General Mills announced its human rights policy earlier this month. Although the policy does not contain anything new, it is the first time the company has released a public policy statement on the topic. Or as Catherine Gunsbury, director of sustainability and transparency for General Mills, told TriplePundit: It is a “public-facing statement” of the company’s beliefs regarding human rights.
Why does a company need a human rights policy? Gunsbury explained that in “today’s world we are hyper-digitalized and extremely global.” There is an increase in access to information, including for business. That makes a company vulnerable to risks, Gunsbury pointed out, but it also gives it the “opportunity to be a positive partner."
In its public human rights policy, General Mills aims to do several things:
What is the significance of General Mills' announcement given that there is nothing new in the human rights policy? According to Gunsbury, there are several reasons why it is significant -- first being that the company has never made a public statement on human rights. "There is a real opportunity for us as a company to say something,” she told us. “Business is seen as both part of the problem and part of the solution."
The public policy statement is a step toward greater transparency. It opens up the conversation about what General Mills believes and is doing regarding human rights. And it is also an opportunity to take different actions and engagements that are already underway and package them into one document that serves to express the company's beliefs and approach.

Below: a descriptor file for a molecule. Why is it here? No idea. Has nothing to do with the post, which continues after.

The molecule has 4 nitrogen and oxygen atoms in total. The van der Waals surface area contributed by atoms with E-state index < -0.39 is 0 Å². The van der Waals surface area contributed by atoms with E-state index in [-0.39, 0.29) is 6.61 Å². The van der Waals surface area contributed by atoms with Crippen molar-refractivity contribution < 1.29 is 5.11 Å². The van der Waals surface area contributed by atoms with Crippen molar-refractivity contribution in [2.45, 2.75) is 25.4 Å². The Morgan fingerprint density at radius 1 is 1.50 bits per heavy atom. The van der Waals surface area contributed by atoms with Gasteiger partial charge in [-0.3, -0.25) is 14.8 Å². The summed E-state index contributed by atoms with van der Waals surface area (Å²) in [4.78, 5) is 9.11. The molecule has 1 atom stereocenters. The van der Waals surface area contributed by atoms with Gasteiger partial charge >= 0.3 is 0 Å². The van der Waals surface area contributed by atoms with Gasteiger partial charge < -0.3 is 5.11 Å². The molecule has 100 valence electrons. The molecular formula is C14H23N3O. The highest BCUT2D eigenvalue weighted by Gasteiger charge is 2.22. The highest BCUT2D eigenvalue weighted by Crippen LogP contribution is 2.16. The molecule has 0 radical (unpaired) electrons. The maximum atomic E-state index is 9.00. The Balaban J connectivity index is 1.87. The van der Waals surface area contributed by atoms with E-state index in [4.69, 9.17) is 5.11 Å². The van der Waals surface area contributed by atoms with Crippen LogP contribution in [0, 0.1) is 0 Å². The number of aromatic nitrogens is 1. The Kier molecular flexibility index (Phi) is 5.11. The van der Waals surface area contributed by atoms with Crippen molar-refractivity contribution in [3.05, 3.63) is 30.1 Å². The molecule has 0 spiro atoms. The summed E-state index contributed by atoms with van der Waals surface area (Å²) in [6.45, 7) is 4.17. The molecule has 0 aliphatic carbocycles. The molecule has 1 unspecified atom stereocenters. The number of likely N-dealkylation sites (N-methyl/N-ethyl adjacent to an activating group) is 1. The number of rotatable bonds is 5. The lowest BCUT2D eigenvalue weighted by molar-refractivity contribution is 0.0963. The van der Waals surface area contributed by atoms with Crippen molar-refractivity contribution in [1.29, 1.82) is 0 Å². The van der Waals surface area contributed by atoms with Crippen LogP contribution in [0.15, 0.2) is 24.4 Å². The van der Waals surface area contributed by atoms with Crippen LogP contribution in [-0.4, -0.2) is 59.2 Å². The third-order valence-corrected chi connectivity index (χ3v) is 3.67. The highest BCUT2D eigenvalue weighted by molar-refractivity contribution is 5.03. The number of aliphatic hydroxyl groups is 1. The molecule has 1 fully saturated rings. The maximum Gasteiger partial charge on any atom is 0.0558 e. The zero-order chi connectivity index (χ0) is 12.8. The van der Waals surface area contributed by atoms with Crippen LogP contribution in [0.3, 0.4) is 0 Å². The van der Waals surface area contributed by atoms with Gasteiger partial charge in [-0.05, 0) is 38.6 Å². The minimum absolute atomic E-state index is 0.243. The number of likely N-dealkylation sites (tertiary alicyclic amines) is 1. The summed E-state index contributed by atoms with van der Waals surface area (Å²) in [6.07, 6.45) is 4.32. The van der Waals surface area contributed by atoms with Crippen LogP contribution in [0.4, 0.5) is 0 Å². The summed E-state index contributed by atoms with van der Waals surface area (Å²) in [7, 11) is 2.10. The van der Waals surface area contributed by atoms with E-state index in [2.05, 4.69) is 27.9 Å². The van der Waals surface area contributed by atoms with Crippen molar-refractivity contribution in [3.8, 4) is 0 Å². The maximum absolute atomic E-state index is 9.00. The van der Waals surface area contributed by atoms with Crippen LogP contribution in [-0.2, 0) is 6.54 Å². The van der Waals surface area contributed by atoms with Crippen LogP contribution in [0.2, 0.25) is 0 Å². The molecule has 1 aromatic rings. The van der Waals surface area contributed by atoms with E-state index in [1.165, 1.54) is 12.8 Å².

Over a year ago, General Mills made a commitment to sustainably source 100 percent of its top 10 ingredients by 2020, calling it the 10 by 2020 Commitment. One of those ingredients is vanilla, sourced from Madagascar. As of last year, the company sourced 45 percent of its vanilla sustainably. One of the focuses in making its vanilla supply chain more sustainable is helping smallholder farmers who tend to struggle to make a stable livelihood. “One of the things we look at in trying to strengthen that supply chain is strengthening their capacity for a sustainable livelihood, ensuring that they are able to command the highest price possible for their crops, which translates into economic value for them and improves their lives,” Gunsbury said.
Image credit: Flickr/urza
Gina-Marie is a freelance writer and journalist armed with a degree in journalism, and a passion for social justice, including the environment and sustainability. She writes for various websites, and has made the 75+ Environmentalists to Follow list by Mashable.com.